I wasn’t originally planning to volunteer this summer with the CDF Freedom Schools® at Rainier Avenue Church. But God had so much in store at this ministry and He ended up leading me to the front door of Rainier Avenue Church.
To be honest I was not prepared for the level of excitement I found at Harambee, every morning’s initial gathering that is jam-packed with songs, cheers, read-aloud guests and reflection. Harambee is Kiswahili for “let’s pull together” and though I typically have a hard time participating in camp cheers, I couldn’t help but get into it when 60 children were asking if you’re hype at the top of their lungs. YEAH I’M HYPED! Blood whizzing to my head and my voice rapidly approaching its expiration date, the first day was off to a good start.
For many young scholars who participate in Freedom Schools, life is difficult. I frequently heard the words, “no one cares about me,” implying, “why would you?” As a volunteer from Bethany Presbyterian church, I had the privilege of being able to spend intentional time with these scholars and really get to know them. Every day was filled with countless God-orchestrated interactions, both large and small, that broke my heart but also brought me hope.
One particular scholar, Alex*, whom I had the privilege to work with during the second week “tapped me out” one day. “Tap-out” is a term I used with a few scholars who had difficulties maintaining their temper. We made a deal to “tap-out” or go take a break in the hallway outside of the classroom, if any scholar needed space. Alex was having a particularly rough day. I responded quickly. “Alex. That’s not who you are. You are someone who loves life, who cares about others and treats them with kindness.” Later that week a child psychologist told me children can recognize that no adult has the power to see into their soul, so telling them, “this is who you are” without anecdotal evidence is pretty empty. I know that I have no power to change anyone - it’s all God - and if anyone could do the whole see-into-your-soul thing, it would be God. And although I don’t think my words were divinely inspired, I do believe they were divinely interpreted. Something happened here. After my knee-jerk reaction, Alex just stood there, a little dazed. He knew I wasn’t mad, I think he was just a little surprised I cared so much. Over the next few weeks at Freedom Schools I saw Alex improve his reading and social skills. I told Alex I was proud of him and it blessed me to see his improvements. His ears perked up particularly when I told him I wanted to recognize him publicly . For the rest of the day, Alex kept coming over to me brimming with puppy-like joy to check in to see if I remembered that I was going to recognize him. “Yes, Alex. I haven’t forgotten.” At the next Harambee I shouted “I got a recognition y’all!” and announced my praise about Alex.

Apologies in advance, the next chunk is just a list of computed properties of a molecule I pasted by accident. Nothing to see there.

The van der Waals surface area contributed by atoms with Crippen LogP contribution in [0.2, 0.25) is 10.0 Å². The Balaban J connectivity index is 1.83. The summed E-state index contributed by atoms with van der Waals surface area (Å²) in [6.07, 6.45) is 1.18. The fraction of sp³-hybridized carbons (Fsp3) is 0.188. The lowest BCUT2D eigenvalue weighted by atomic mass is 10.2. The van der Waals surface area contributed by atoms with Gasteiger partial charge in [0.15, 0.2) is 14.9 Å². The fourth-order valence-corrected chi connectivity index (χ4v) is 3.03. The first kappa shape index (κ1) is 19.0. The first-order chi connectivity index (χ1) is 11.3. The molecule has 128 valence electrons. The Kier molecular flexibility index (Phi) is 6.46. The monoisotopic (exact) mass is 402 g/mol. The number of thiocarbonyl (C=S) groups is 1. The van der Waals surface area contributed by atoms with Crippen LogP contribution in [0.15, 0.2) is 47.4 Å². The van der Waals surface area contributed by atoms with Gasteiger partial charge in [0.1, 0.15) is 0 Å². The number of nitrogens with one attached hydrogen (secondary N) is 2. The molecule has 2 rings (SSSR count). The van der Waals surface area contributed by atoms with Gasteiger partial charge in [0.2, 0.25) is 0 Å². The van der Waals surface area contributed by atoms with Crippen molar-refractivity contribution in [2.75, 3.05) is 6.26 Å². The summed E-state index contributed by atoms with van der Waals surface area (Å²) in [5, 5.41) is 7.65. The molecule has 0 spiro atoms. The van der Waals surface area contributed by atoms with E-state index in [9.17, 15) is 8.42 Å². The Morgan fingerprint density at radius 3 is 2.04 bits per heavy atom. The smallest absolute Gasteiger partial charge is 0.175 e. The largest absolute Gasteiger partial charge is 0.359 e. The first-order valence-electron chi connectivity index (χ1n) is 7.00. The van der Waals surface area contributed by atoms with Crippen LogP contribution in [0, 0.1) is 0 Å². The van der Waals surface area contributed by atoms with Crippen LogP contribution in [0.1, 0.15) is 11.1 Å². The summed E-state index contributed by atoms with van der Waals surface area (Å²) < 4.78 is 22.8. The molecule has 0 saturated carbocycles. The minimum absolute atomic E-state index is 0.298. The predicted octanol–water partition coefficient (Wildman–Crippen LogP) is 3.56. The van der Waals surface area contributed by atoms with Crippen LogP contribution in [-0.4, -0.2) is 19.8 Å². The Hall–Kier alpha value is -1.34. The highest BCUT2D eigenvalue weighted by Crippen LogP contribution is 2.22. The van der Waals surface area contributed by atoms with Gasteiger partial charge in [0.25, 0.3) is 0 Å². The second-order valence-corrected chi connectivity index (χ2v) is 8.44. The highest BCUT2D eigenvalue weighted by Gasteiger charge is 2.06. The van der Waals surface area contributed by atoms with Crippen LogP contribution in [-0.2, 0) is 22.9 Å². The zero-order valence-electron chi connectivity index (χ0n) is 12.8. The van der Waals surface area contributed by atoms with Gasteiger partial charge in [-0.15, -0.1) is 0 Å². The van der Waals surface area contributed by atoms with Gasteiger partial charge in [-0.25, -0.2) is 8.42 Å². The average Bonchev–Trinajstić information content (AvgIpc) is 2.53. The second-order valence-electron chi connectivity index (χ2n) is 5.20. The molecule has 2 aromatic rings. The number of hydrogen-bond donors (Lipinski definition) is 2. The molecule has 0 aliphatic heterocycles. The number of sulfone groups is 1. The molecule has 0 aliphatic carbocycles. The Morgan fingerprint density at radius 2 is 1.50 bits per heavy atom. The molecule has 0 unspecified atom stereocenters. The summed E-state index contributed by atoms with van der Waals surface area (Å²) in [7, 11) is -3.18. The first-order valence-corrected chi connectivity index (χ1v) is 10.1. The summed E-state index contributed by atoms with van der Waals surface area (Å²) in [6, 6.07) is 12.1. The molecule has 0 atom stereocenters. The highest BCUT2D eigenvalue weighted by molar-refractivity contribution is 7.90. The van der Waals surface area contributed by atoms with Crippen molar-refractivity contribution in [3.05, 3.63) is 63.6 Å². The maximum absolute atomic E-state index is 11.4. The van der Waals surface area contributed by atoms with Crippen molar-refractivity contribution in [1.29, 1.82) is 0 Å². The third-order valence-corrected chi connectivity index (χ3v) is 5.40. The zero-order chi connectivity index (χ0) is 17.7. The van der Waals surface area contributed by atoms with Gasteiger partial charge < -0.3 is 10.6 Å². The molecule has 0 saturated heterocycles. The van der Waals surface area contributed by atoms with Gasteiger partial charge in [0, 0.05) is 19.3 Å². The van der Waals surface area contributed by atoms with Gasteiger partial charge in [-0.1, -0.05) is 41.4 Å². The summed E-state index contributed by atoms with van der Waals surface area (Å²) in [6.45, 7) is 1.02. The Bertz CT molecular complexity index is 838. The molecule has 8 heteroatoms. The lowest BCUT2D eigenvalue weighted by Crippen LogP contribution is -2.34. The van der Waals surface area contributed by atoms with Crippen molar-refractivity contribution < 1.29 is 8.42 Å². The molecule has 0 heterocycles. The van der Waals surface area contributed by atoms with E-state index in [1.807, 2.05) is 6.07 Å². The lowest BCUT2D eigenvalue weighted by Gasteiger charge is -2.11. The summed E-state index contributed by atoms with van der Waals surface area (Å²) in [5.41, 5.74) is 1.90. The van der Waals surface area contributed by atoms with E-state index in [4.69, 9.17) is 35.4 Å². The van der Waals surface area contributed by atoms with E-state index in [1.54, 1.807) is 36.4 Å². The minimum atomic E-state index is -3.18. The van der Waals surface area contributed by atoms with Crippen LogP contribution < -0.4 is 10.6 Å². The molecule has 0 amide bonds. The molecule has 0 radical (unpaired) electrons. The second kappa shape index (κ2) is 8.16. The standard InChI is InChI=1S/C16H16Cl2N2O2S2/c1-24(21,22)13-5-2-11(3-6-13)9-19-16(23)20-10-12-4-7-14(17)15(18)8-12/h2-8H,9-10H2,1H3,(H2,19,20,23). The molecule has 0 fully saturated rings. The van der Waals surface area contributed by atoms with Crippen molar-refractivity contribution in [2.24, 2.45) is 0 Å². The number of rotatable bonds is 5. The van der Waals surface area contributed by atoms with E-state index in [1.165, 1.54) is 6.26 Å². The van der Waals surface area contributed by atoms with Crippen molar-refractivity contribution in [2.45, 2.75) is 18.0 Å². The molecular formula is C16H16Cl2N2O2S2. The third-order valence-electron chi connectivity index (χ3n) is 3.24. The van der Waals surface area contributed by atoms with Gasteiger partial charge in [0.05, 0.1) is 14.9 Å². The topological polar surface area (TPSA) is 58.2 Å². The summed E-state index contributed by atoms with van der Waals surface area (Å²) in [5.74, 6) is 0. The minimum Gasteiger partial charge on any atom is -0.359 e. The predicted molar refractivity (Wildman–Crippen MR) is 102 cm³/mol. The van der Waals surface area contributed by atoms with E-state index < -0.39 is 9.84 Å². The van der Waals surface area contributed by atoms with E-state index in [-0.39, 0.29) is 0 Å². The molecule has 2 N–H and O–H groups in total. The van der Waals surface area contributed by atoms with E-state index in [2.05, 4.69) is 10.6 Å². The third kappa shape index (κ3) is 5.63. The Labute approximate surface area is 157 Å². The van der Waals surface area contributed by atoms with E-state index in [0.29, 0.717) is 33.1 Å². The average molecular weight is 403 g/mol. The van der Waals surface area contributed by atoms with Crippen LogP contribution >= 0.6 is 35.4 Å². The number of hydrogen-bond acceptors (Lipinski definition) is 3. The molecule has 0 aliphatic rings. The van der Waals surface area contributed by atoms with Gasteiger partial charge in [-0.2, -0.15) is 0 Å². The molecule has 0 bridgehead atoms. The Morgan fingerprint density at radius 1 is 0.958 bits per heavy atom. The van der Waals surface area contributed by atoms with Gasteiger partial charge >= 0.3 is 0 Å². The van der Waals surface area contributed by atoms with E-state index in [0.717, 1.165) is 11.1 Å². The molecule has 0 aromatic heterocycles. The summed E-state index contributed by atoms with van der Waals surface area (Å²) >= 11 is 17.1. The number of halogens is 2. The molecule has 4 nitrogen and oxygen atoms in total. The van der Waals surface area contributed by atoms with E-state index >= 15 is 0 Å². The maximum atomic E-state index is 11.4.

The Freedom Schools model has a history of rising above the forces of oppression in our country to bring equity, freedom and Harambee - the people of God coming together to see His Kingdom come. In the presence of such inspiring scholars, staff, families and supporters, words spoken almost two thousand year ago by our Lord Jesus feel seemingly present. The Kingdom of Heaven is at hand. And as we say at Freedom Schools: Amen and Ashe.
*Name changed to protect privacy
Henrik Mansfield is a sophomore at Reed College. He has volunteered at Urban Impact fundraisers and has spent significant time with ECBF youth group. Before the Freedom Schools began this summer, he could be found volunteering with King County Youth Chaplaincy. To Henrik, community is “ a reflection of Communion with God and it is only through community that God’s Kingdom will be manifest on Earth as it is in Heaven.”